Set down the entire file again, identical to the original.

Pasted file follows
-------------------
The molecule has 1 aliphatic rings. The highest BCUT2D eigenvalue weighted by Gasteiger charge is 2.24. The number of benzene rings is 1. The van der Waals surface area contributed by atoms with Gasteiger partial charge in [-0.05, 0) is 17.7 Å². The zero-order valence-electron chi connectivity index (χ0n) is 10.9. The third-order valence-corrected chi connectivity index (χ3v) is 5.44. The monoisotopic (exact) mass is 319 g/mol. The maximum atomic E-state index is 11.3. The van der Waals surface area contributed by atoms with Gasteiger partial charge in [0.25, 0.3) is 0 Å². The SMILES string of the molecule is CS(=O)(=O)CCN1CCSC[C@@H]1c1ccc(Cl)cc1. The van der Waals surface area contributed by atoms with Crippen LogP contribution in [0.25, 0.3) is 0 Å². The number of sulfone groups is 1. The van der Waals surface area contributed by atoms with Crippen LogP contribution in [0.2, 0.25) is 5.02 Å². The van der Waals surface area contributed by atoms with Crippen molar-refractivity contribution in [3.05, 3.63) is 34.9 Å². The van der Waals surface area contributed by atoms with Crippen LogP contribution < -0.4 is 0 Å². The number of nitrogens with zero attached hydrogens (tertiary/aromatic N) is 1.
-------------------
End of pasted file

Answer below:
The molecule has 1 aliphatic rings. The highest BCUT2D eigenvalue weighted by Gasteiger charge is 2.24. The number of benzene rings is 1. The van der Waals surface area contributed by atoms with Gasteiger partial charge in [-0.05, 0) is 17.7 Å². The zero-order valence-electron chi connectivity index (χ0n) is 10.9. The third-order valence-corrected chi connectivity index (χ3v) is 5.44. The monoisotopic (exact) mass is 319 g/mol. The maximum atomic E-state index is 11.3. The van der Waals surface area contributed by atoms with Gasteiger partial charge in [0.25, 0.3) is 0 Å². The SMILES string of the molecule is CS(=O)(=O)CCN1CCSC[C@@H]1c1ccc(Cl)cc1. The van der Waals surface area contributed by atoms with Crippen LogP contribution in [0.25, 0.3) is 0 Å². The number of sulfone groups is 1. The van der Waals surface area contributed by atoms with Crippen LogP contribution in [0.2, 0.25) is 5.02 Å². The van der Waals surface area contributed by atoms with Crippen molar-refractivity contribution in [3.05, 3.63) is 34.9 Å². The van der Waals surface area contributed by atoms with Crippen LogP contribution < -0.4 is 0 Å². The number of nitrogens with zero attached hydrogens (tertiary/aromatic N) is 1.